25 January 2007

Xenakis - Tetras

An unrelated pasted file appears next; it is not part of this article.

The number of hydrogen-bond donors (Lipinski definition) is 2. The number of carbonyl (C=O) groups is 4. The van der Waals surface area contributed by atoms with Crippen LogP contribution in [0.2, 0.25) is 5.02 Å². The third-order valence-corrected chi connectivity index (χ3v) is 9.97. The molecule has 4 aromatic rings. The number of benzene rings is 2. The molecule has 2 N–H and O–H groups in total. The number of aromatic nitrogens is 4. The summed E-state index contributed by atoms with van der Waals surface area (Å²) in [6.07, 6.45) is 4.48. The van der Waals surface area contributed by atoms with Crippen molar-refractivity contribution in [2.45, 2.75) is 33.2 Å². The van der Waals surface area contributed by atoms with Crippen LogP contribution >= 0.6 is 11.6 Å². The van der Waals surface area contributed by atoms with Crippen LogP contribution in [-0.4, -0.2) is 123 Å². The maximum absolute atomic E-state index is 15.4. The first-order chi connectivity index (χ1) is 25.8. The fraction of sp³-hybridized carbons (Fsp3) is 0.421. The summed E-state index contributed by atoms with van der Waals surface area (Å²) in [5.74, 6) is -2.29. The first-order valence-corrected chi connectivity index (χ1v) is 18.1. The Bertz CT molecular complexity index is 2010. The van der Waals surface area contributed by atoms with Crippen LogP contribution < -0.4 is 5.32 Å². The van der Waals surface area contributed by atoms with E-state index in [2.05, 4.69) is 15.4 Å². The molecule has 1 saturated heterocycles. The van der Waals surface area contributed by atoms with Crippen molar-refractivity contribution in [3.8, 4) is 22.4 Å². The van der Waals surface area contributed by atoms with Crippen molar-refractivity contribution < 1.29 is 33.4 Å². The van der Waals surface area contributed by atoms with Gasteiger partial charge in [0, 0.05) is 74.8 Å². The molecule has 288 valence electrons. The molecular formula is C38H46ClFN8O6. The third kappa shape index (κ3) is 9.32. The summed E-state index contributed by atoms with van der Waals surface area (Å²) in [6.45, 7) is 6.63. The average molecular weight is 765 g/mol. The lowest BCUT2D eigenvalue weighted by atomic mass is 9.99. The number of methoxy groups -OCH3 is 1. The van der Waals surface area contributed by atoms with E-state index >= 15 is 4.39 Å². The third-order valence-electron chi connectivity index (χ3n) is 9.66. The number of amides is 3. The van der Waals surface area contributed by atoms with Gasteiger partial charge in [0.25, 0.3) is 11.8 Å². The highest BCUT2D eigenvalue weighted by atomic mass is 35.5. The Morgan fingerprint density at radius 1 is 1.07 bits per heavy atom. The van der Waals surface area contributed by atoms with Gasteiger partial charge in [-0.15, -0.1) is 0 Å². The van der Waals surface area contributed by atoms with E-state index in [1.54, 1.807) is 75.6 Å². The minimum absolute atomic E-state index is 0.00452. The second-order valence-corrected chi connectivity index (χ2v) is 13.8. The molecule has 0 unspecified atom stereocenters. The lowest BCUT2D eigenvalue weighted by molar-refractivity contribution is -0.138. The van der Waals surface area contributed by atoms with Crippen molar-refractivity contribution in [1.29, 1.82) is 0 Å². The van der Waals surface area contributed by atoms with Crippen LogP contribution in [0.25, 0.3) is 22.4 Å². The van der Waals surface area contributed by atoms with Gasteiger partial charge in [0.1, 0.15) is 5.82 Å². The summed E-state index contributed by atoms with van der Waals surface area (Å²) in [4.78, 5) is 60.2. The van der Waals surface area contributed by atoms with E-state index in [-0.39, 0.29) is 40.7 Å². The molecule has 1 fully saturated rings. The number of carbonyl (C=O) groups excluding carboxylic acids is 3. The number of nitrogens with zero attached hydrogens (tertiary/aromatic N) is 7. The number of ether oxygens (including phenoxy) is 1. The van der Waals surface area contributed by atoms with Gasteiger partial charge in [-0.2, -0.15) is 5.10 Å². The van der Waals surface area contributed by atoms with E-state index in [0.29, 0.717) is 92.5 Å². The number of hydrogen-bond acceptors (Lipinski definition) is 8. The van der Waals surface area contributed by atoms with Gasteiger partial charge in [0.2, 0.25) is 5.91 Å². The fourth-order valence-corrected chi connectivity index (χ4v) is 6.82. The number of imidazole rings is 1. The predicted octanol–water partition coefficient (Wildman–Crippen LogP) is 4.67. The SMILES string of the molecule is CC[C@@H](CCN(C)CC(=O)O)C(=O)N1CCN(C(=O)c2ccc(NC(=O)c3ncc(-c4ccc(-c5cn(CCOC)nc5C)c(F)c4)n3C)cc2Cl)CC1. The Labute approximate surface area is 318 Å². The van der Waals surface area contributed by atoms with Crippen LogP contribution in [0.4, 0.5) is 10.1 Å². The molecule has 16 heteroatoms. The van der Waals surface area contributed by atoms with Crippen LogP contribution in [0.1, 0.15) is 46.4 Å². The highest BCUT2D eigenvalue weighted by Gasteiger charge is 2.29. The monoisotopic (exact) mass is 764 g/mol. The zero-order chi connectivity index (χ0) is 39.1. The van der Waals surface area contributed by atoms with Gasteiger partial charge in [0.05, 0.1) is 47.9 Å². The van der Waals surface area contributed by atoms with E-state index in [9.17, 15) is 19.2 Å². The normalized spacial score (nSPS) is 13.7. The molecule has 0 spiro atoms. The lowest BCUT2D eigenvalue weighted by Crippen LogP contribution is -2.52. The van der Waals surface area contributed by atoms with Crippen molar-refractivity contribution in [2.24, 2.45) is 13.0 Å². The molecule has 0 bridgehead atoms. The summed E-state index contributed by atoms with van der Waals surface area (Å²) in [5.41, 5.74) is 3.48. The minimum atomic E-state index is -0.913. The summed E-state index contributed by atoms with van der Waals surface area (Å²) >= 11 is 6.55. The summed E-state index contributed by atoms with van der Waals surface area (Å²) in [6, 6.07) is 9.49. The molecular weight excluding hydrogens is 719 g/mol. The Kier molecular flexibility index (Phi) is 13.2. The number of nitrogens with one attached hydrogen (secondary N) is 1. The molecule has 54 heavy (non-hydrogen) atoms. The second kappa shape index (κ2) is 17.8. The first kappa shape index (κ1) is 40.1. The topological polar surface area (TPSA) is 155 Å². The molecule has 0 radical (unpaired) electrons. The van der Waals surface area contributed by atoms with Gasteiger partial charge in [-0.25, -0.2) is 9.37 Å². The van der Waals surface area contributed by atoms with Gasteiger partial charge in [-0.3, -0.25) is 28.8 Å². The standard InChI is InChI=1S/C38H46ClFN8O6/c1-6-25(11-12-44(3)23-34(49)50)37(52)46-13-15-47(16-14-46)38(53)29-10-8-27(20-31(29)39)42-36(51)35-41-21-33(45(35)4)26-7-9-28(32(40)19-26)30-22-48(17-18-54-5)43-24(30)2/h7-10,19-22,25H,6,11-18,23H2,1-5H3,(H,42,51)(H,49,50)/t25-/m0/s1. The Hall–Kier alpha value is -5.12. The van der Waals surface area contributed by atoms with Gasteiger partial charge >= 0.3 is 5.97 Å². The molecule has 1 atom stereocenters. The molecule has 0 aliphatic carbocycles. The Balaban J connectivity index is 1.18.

Tetras (1983): String Quartet. I have mixed feelings about Tetras. On the one hand it seems quite uneven with its cumulative glissandi in all instruments that sound like dull fiddling with an ondes martenot, and I kind of think that this sort of sound was desired. It becomes tiresome and pointless like fiddling with the dial. However, when the multiple glissandi are combined with rhythmic articulations as they are at the end of the work it becomes powerful and exciting. The Jonchaies non-octave replicating scale makes an appearance again, and again in a formulaic way, simply up and down articulations of the scale, whether quite quickly or more slowly. Again with this sort of scalar use there is no tension, no need for one note to follow the other. However, when he uses it harmonically, again mixed with a rhythm - as in the section of the work where all in struments are playing polyrhythmic double-stops, as is done in Dikhthas, it becomes a shimmering, well perhaps not shimmering, but alive surface. He utilizes several noise elements, not integrated so much, but appearing at the beginning and the end almost symmetrically in the structure as well as a section of the graphic notation - derived from Psappha and later used as it is here, in Mists. Once again, it doesn't free up the rhythm so much and the harmonic tension is lost. So ultimately I'm feeling a lack of direction in the piece, sound-wise, structurally and harmonically.

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